Diana Olick is an Emmy Award-winning journalist, currently serving as CNBC's real estate correspondent as well as the author of the Realty Check section on CNBC.com, which won the Gracie Award for "Outstanding Blog" in 2015. She also contributes her real estate expertise to NBC's "Today" and "NBC Nightly News."
Prior to joining CNBC in 2002, Olick spent seven years as a correspondent for CBS News.
Olick began her career as a local news reporter at WABI-TV in Bangor, Maine; WZZM-TV in Grand Rapids, Mich.; and KIRO-TV in Seattle. She joined CBS in 1994 as a New York-based correspondent for the "CBS Evening News with Dan Rather" and "The Early Show." She also contributed pieces to "48 Hours" and "Sunday Morning." During that time, she covered such stories as the World Trade Center conspiracy trial and the Boston abortion clinic shooting.
In 1995, Olick was assigned to cover the Midwest as a Dallas bureau correspondent. In the three years she was there, she covered all forms of natural disaster, including the crash of TWA Flight 800, the JonBenet Ramsey murder mystery and was the exclusive correspondent for the trial of Oklahoma City bomber Terry Nichols. During that time, she also took a temporary assignment in CBS' Moscow bureau, where she chronicled the brief presidential campaign of Mikhail Gorbachev.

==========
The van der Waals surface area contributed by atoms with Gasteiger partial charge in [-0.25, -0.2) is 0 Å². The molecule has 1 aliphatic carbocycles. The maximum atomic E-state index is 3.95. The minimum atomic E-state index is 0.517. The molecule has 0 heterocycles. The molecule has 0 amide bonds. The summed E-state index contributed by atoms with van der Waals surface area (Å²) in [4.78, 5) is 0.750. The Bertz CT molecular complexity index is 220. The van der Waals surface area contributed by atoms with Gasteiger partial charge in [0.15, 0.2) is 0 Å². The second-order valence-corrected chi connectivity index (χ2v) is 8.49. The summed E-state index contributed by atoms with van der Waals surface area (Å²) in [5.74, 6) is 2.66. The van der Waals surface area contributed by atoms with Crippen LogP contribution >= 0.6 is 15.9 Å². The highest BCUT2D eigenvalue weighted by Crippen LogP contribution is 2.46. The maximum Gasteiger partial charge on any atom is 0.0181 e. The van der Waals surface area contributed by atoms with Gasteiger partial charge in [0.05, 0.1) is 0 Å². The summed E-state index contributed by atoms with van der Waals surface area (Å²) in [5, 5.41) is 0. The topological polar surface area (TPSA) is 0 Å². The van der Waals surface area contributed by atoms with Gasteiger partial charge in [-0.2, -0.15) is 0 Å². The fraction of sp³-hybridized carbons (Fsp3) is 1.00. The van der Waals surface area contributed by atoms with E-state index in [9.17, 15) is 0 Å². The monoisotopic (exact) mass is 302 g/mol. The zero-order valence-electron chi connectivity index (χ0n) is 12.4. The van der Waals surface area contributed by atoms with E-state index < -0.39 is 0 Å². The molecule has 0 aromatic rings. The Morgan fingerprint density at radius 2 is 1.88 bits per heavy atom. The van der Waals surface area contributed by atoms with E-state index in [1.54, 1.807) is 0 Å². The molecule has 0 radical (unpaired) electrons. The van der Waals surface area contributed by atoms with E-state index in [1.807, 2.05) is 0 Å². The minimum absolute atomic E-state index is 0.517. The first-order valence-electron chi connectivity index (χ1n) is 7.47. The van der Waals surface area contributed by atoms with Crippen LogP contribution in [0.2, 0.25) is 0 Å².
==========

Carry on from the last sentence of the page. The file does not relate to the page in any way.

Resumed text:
In 1998, Olick was reassigned to the New York bureau and then immediately posted to Bahrain for the buildup to a possible second Gulf War. A year later, she went to Albania to cover the U.S. military buildup during the conflict in Kosovo.
Upon her return, Olick was reassigned to CBS' Washington bureau and the Capitol Hill beat. During Campaign 2000, Olick covered the Senate campaign of First Lady Hillary Rodham Clinton and later joined the Bush campaign as a special correspondent for "The Early Show." That fall, she was named Supreme Court correspondent; her first case was Bush v. Gore.
Olick has a B.A. in comparative literature with a minor in soviet studies from Columbia College in New York and a master's degree in journalism from Northwestern's Medill School of Journalism.
Follow Diana Olick on Twitter @Diana_olick.
Home sales are heating up on the Massachusetts vacation island and dollar volume could exceed $1 billion this year.
The gain in mortgage applications was driven by applications to refinance a home loan.
Lumber prices are 67 percent higher than last year and homebuilders are concerned that tariffs placed on Canadian lumber and other imported products are hurting housing affordability.
Of the homes that sold in May, 27.6 percent went above their list price — another record, according to Redfin.
Volume was 15.4 percent lower than a year ago, according to the Mortgage Bankers Association.
Rising housing prices are causing a sharp jump in home equity, making homeowners wealthier. It is also bringing thousands of borrowers up from underwater on their mortgages.
CNBC's Diana Olick sifts through the latest numbers on housing.
Mortgage applications to purchase a home increased 4 percent for the week and were 9 percent higher than a year ago.
As the sharp gains in home prices continue, more markets are seeing values higher than their local economies can support.
Pending home sales, which measure signed contracts to buy existing homes, fell a wider-than-expected 1.3 percent in April, compared to March, according to the National Association of Realtors.